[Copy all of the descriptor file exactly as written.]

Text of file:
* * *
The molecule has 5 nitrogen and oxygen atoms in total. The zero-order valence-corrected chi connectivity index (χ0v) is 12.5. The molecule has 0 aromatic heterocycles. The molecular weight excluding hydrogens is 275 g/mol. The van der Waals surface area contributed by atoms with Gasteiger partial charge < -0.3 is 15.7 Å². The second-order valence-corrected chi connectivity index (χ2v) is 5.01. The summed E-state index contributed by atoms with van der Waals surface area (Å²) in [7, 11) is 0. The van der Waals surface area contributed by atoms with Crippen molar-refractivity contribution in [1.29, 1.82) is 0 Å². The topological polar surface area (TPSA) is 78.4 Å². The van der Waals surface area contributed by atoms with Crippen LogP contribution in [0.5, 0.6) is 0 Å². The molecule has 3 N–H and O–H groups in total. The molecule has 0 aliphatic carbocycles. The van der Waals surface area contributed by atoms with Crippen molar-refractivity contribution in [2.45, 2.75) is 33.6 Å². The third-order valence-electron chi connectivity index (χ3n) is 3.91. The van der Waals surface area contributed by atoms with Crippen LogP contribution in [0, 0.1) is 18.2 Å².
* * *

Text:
The molecule has 5 nitrogen and oxygen atoms in total. The zero-order valence-corrected chi connectivity index (χ0v) is 12.5. The molecule has 0 aromatic heterocycles. The molecular weight excluding hydrogens is 275 g/mol. The van der Waals surface area contributed by atoms with Gasteiger partial charge < -0.3 is 15.7 Å². The second-order valence-corrected chi connectivity index (χ2v) is 5.01. The summed E-state index contributed by atoms with van der Waals surface area (Å²) in [7, 11) is 0. The van der Waals surface area contributed by atoms with Crippen molar-refractivity contribution in [1.29, 1.82) is 0 Å². The topological polar surface area (TPSA) is 78.4 Å². The van der Waals surface area contributed by atoms with Crippen LogP contribution in [0.5, 0.6) is 0 Å². The molecule has 3 N–H and O–H groups in total. The molecule has 0 aliphatic carbocycles. The van der Waals surface area contributed by atoms with Crippen molar-refractivity contribution in [2.45, 2.75) is 33.6 Å². The third-order valence-electron chi connectivity index (χ3n) is 3.91. The van der Waals surface area contributed by atoms with Crippen LogP contribution in [0, 0.1) is 18.2 Å².